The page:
Why Are There So Many Boxing Weight Classes?
Boxing is one of the most uncompromising sports. A single mistake puts a fighter at risk not just of losing a match but also of suffering serious bodily harm. Yet for all of its brutality, the sport has an innate sense of fairness. This is best embodied in the range of weight classes used in pro boxing.
The need for so many weight classes — 17 in total, according to Bleacher Report — confuses many people. In some cases, it grows difficult to establish the best boxer in a particular division. Let’s break down the pros and cons of having so many weight classes and investigate complicating factors.
The pros of so many weight classes
Proponents of boxing’s many weight classes have their hearts in the right place. The central arguments have to do with fairness and safety — two of the sport’s core values. Those values led to the adoption of the original eight weight classes. Later, boxing added nine more classes in order to foster a more competitive environment.
For pro fighters, even a relatively small difference in weight can lead to a huge advantage. Weight classes eliminate this kind of disparity, ensuring that skill remains the most important factor in determining the victor. With fewer weight classes, a smaller boxer would have poor odds of ever becoming a champion, no matter their skill.
Furthermore, weight classes are designed with boxers’ safety in mind. In a mismatched fight, the smaller opponent stands a much greater risk of suffering a serious injury. Simply put, boxing is dangerous enough already without pitting smaller fighters against physically larger opponents.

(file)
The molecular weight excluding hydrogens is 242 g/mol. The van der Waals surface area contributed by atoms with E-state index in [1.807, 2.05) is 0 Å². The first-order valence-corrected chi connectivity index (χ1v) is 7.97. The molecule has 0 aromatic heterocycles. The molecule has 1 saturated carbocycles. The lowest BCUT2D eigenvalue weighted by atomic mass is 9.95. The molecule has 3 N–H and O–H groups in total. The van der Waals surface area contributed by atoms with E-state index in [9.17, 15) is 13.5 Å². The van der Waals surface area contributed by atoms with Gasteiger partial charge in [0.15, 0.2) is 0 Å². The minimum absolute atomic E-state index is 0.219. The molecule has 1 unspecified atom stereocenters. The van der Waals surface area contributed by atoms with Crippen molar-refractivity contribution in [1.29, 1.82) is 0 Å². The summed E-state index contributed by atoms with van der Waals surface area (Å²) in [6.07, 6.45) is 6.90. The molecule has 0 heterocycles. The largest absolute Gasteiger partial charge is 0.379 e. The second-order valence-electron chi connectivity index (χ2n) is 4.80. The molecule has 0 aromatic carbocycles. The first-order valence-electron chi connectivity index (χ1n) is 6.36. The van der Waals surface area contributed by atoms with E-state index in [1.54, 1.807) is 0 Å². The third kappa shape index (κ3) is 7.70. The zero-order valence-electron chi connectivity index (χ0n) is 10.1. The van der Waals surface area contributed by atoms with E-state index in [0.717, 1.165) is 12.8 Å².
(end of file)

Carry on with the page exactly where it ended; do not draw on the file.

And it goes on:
Cons of having so many weight classes
A common argument against so many weight classes centers on the issues it creates in terms of championship belts. How many sports can you think of where 17 different champions exist every single year? Detractors of the current weight-class structure argue that the system diminishes the value of winning a championship. It would be like if the NBA had different leagues for players of different heights.
The fractionalized structure of boxing increases its perception as a niche sport. You don’t have to be a die-hard football fan to tune in to the Super Bowl and figure out what’s going on. Boxing makes it a lot harder for casual fans to understand. With so 17 different title fights, it’s hard to determine which matches have value.
To make matters more confusing, boxers are constantly moving up and down in the weight classes. For instance, boxing star Floyd Mayweather won championships in five different weight classes. This kind of fluidity makes it even harder to judge the relative value of a championship.
An even more pressing issue
Even the most hardcore opponents of the current weight-class system don’t want to strip it down to just eight classes. Instead, they call for making selective cuts to certain weight classes — primarily those at the lower end of the scale, where classes are often separated by as little as three pounds.
Yet the call for a reduction in the amount of weight classes overlooks a more pressing issue: the number of championship organizations. Currently, four major sanctioning bodies exist in boxing: the WBA, WBC, WBO, and IBF. Each of those organizations holds its own world title at each weight class.
In other words, there aren’t just 17 boxing world champions; there are 68. This adds to the confusion when it comes to determining who the best fighter actually is. Instead of focusing on reducing weight classes, boxing activists would be better off spending their time fighting for a consolidation of the four championship organizations.